It’s a tiny aluminum bracelet with the name “Karen” etched into its face. It was among a handful of similar bracelets I discovered in a trunk in the attic of my parents’ home as my brothers and I were preparing to move them a few months ago.
To be honest, I can’t tell you much about the other bracelets I found at the same time, so intrigued was I with this one. All were engraved, as I recall, but with familiar names or titles, such as “Elsie” (my mother), “Sweetheart” or something like that.
But Karen … well, that was special. There’s no Karen in our immediate family and it was far too small to be worn by anyone larger than a baby. Perplexed, I asked Dad about it.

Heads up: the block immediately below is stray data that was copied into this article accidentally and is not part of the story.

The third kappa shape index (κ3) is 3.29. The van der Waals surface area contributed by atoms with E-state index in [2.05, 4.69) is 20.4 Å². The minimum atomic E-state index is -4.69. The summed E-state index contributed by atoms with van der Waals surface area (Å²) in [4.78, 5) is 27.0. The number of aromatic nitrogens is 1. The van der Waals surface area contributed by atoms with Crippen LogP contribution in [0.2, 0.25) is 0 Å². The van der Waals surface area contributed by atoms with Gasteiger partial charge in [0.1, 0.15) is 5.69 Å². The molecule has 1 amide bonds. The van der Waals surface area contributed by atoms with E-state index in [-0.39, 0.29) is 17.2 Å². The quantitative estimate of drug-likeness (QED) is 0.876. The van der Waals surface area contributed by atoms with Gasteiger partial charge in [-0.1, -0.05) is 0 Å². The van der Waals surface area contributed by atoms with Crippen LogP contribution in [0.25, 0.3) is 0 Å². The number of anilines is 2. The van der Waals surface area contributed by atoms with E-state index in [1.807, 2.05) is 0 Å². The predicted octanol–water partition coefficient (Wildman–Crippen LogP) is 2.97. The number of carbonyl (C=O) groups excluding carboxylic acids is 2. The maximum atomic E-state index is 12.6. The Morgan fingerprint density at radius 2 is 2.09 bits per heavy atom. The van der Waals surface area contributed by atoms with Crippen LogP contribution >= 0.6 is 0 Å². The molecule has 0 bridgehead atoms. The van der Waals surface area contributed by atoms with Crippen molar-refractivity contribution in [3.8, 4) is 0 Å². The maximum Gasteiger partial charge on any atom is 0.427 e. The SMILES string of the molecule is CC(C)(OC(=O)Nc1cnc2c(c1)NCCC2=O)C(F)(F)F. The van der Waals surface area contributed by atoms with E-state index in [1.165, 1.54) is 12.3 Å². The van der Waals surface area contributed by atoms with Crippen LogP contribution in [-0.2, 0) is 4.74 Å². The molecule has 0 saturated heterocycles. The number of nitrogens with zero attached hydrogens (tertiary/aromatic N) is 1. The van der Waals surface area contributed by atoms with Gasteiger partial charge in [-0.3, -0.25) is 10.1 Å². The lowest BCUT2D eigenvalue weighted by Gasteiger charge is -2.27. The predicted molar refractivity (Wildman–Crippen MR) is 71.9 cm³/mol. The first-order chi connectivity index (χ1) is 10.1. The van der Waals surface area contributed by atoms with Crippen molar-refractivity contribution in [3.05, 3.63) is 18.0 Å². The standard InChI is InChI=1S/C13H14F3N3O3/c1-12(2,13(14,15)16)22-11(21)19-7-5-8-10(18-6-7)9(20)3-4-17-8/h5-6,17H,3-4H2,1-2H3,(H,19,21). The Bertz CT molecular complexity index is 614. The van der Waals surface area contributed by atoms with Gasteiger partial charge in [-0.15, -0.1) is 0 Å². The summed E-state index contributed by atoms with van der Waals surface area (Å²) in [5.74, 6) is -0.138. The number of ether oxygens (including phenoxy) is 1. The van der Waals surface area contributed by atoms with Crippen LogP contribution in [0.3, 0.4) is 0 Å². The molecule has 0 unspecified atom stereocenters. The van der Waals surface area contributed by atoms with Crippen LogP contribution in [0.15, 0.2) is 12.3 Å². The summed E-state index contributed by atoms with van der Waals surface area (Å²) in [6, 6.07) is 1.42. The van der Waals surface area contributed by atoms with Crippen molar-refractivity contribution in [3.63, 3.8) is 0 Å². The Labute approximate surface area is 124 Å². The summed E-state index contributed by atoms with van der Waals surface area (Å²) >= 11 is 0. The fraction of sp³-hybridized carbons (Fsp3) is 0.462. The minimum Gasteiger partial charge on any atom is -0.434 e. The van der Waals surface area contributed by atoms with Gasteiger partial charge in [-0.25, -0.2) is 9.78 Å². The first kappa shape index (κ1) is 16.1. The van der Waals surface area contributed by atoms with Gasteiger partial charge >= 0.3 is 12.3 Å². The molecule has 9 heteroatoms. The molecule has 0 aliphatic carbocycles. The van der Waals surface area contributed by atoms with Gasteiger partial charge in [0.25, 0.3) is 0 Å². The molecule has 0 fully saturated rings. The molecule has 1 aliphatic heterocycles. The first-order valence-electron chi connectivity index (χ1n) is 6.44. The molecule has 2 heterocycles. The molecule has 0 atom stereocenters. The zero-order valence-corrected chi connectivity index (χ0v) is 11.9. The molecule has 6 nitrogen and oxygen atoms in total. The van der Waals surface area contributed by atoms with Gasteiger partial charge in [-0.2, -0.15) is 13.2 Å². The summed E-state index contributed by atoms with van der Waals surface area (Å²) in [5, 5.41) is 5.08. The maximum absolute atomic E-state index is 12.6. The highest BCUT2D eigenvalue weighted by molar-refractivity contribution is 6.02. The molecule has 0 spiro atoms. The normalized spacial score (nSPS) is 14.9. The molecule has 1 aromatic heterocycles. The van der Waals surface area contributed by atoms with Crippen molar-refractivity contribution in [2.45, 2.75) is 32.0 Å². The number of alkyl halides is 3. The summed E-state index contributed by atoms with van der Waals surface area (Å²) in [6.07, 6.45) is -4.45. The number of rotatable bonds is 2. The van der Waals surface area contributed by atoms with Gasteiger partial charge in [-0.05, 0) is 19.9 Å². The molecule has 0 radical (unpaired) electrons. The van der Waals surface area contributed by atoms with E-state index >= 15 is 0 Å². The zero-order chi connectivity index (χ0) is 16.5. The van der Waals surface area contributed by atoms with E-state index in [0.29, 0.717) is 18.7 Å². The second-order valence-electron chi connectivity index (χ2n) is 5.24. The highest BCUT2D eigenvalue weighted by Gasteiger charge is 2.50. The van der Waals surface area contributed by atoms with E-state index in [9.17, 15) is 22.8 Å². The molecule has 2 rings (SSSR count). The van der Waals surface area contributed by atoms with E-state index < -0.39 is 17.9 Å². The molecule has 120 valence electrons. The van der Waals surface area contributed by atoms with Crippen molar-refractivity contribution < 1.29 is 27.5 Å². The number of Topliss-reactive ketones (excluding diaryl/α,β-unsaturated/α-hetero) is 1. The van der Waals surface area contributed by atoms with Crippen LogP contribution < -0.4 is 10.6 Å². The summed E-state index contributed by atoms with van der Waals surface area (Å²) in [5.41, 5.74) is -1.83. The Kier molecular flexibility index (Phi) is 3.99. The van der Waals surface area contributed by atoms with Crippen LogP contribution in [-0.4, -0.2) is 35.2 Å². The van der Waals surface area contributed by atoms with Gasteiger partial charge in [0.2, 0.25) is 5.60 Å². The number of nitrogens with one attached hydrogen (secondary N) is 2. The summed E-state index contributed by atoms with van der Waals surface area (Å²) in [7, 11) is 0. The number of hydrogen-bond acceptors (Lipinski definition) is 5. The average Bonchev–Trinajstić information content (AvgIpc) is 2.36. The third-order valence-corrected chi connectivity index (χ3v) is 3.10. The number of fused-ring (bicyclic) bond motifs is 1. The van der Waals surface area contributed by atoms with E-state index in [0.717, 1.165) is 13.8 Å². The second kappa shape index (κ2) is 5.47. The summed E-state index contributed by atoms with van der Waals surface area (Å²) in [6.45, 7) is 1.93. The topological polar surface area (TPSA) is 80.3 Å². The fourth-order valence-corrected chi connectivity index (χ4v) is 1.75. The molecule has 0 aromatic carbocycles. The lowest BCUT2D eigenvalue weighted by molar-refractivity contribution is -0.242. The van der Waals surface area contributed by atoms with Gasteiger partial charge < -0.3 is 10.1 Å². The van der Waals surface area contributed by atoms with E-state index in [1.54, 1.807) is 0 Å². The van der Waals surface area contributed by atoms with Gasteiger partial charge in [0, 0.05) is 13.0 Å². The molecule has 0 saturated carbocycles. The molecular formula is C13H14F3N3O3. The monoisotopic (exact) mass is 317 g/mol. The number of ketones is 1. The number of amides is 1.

“That was for you,” he said in a very matter-of-factly way, “if you had been a girl.”
As my parents awaited my birth all those decades ago, my father spent many hours in the hobby shop at Port Hueneme, Calif., making things for the new arrival. That’s where he came across the scrap aluminum that he crafted into the bracelets. He also designed and built a newborn-sized crib that would travel well on the train journey back to the family homestead in Iowa.
That crib would eventually be used by Jack & Elsie Lehmer’s four boys, several grandchildren and is still in use by one of their five grandchildren.
I have known about the crib for many years, but I had never heard the Karen story. I suspect that most parents have their children’s names selected in advance, regardless of gender. It took me more than 60 years to learn my “altergender identity.” Do you know yours?